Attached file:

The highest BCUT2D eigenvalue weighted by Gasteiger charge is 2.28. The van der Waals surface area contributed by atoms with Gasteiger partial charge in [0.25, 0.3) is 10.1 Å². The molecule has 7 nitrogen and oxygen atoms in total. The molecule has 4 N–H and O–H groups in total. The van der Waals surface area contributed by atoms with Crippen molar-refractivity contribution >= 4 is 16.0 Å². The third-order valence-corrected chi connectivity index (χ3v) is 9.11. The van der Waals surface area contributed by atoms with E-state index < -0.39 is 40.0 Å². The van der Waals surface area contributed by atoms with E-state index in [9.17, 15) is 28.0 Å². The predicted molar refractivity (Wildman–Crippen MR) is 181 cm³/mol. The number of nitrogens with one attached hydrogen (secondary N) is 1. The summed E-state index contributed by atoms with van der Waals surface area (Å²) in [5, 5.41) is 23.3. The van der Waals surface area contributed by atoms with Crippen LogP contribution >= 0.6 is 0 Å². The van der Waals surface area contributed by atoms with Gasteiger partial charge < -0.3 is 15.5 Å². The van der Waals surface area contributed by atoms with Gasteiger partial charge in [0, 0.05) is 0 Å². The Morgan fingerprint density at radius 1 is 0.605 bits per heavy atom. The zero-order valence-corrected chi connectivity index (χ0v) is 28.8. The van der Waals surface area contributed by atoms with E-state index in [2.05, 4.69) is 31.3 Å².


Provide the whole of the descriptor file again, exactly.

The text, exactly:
The highest BCUT2D eigenvalue weighted by Gasteiger charge is 2.28. The van der Waals surface area contributed by atoms with Gasteiger partial charge in [0.25, 0.3) is 10.1 Å². The molecule has 7 nitrogen and oxygen atoms in total. The molecule has 4 N–H and O–H groups in total. The van der Waals surface area contributed by atoms with Crippen molar-refractivity contribution >= 4 is 16.0 Å². The third-order valence-corrected chi connectivity index (χ3v) is 9.11. The van der Waals surface area contributed by atoms with E-state index < -0.39 is 40.0 Å². The van der Waals surface area contributed by atoms with E-state index in [9.17, 15) is 28.0 Å². The predicted molar refractivity (Wildman–Crippen MR) is 181 cm³/mol. The number of nitrogens with one attached hydrogen (secondary N) is 1. The summed E-state index contributed by atoms with van der Waals surface area (Å²) in [5, 5.41) is 23.3. The van der Waals surface area contributed by atoms with Crippen LogP contribution >= 0.6 is 0 Å². The van der Waals surface area contributed by atoms with Gasteiger partial charge < -0.3 is 15.5 Å². The van der Waals surface area contributed by atoms with Gasteiger partial charge in [0, 0.05) is 0 Å². The Morgan fingerprint density at radius 1 is 0.605 bits per heavy atom. The zero-order valence-corrected chi connectivity index (χ0v) is 28.8. The van der Waals surface area contributed by atoms with E-state index in [2.05, 4.69) is 31.3 Å².